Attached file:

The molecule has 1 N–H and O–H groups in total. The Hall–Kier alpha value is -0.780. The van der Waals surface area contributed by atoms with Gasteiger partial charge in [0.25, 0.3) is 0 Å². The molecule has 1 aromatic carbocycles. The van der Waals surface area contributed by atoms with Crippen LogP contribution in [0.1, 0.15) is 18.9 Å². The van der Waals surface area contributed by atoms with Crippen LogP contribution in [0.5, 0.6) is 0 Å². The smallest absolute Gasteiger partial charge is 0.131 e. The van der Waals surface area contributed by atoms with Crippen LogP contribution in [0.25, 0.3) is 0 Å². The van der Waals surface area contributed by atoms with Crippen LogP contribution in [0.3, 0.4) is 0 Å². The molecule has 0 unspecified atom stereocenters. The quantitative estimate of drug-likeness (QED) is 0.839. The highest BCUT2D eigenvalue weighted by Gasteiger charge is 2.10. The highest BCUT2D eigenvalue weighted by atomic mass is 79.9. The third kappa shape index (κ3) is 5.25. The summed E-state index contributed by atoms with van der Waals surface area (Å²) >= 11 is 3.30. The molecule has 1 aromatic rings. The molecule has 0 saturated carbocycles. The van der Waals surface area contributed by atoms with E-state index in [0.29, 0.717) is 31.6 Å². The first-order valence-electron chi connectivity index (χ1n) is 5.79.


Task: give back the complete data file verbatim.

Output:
The molecule has 1 N–H and O–H groups in total. The Hall–Kier alpha value is -0.780. The van der Waals surface area contributed by atoms with Gasteiger partial charge in [0.25, 0.3) is 0 Å². The molecule has 1 aromatic carbocycles. The van der Waals surface area contributed by atoms with Crippen LogP contribution in [0.1, 0.15) is 18.9 Å². The van der Waals surface area contributed by atoms with Crippen LogP contribution in [0.5, 0.6) is 0 Å². The smallest absolute Gasteiger partial charge is 0.131 e. The van der Waals surface area contributed by atoms with Crippen LogP contribution in [0.25, 0.3) is 0 Å². The van der Waals surface area contributed by atoms with Crippen LogP contribution in [0.3, 0.4) is 0 Å². The molecule has 0 unspecified atom stereocenters. The quantitative estimate of drug-likeness (QED) is 0.839. The highest BCUT2D eigenvalue weighted by Gasteiger charge is 2.10. The highest BCUT2D eigenvalue weighted by atomic mass is 79.9. The third kappa shape index (κ3) is 5.25. The summed E-state index contributed by atoms with van der Waals surface area (Å²) >= 11 is 3.30. The molecule has 1 aromatic rings. The molecule has 0 saturated carbocycles. The van der Waals surface area contributed by atoms with E-state index in [0.29, 0.717) is 31.6 Å². The first-order valence-electron chi connectivity index (χ1n) is 5.79.